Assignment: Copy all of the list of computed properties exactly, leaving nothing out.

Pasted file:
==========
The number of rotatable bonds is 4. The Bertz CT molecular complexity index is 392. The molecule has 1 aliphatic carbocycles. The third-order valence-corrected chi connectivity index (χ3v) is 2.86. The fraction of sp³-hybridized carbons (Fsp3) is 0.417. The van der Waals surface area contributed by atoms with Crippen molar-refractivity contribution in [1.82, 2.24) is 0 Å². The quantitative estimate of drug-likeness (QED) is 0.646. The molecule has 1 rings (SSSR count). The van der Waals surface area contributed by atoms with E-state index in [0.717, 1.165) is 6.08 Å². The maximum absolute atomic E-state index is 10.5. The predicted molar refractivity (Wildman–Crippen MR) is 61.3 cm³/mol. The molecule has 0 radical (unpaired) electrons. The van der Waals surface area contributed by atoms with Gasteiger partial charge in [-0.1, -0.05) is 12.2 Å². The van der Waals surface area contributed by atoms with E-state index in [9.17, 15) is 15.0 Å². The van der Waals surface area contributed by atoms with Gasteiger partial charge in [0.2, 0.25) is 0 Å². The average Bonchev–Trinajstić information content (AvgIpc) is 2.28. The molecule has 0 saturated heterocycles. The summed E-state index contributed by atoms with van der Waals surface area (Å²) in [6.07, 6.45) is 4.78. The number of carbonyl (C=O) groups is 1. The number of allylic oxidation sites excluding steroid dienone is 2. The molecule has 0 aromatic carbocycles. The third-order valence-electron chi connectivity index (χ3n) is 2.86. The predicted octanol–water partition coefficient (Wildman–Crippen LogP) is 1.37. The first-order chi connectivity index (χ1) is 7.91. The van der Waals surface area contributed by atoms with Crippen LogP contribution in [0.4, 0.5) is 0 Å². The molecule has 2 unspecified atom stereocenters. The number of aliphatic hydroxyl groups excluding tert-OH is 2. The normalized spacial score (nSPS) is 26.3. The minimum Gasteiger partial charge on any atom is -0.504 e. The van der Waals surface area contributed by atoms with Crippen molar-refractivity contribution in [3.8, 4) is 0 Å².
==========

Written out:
The number of rotatable bonds is 4. The Bertz CT molecular complexity index is 392. The molecule has 1 aliphatic carbocycles. The third-order valence-corrected chi connectivity index (χ3v) is 2.86. The fraction of sp³-hybridized carbons (Fsp3) is 0.417. The van der Waals surface area contributed by atoms with Crippen molar-refractivity contribution in [1.82, 2.24) is 0 Å². The quantitative estimate of drug-likeness (QED) is 0.646. The molecule has 1 rings (SSSR count). The van der Waals surface area contributed by atoms with E-state index in [0.717, 1.165) is 6.08 Å². The maximum absolute atomic E-state index is 10.5. The predicted molar refractivity (Wildman–Crippen MR) is 61.3 cm³/mol. The molecule has 0 radical (unpaired) electrons. The van der Waals surface area contributed by atoms with Gasteiger partial charge in [-0.1, -0.05) is 12.2 Å². The van der Waals surface area contributed by atoms with E-state index in [9.17, 15) is 15.0 Å². The van der Waals surface area contributed by atoms with Gasteiger partial charge in [0.2, 0.25) is 0 Å². The average Bonchev–Trinajstić information content (AvgIpc) is 2.28. The molecule has 0 saturated heterocycles. The summed E-state index contributed by atoms with van der Waals surface area (Å²) in [6.07, 6.45) is 4.78. The number of carbonyl (C=O) groups is 1. The number of allylic oxidation sites excluding steroid dienone is 2. The molecule has 0 aromatic carbocycles. The third-order valence-electron chi connectivity index (χ3n) is 2.86. The predicted octanol–water partition coefficient (Wildman–Crippen LogP) is 1.37. The first-order chi connectivity index (χ1) is 7.91. The van der Waals surface area contributed by atoms with Crippen LogP contribution in [0.4, 0.5) is 0 Å². The molecule has 2 unspecified atom stereocenters. The number of aliphatic hydroxyl groups excluding tert-OH is 2. The normalized spacial score (nSPS) is 26.3. The minimum Gasteiger partial charge on any atom is -0.504 e. The van der Waals surface area contributed by atoms with Crippen molar-refractivity contribution in [3.8, 4) is 0 Å².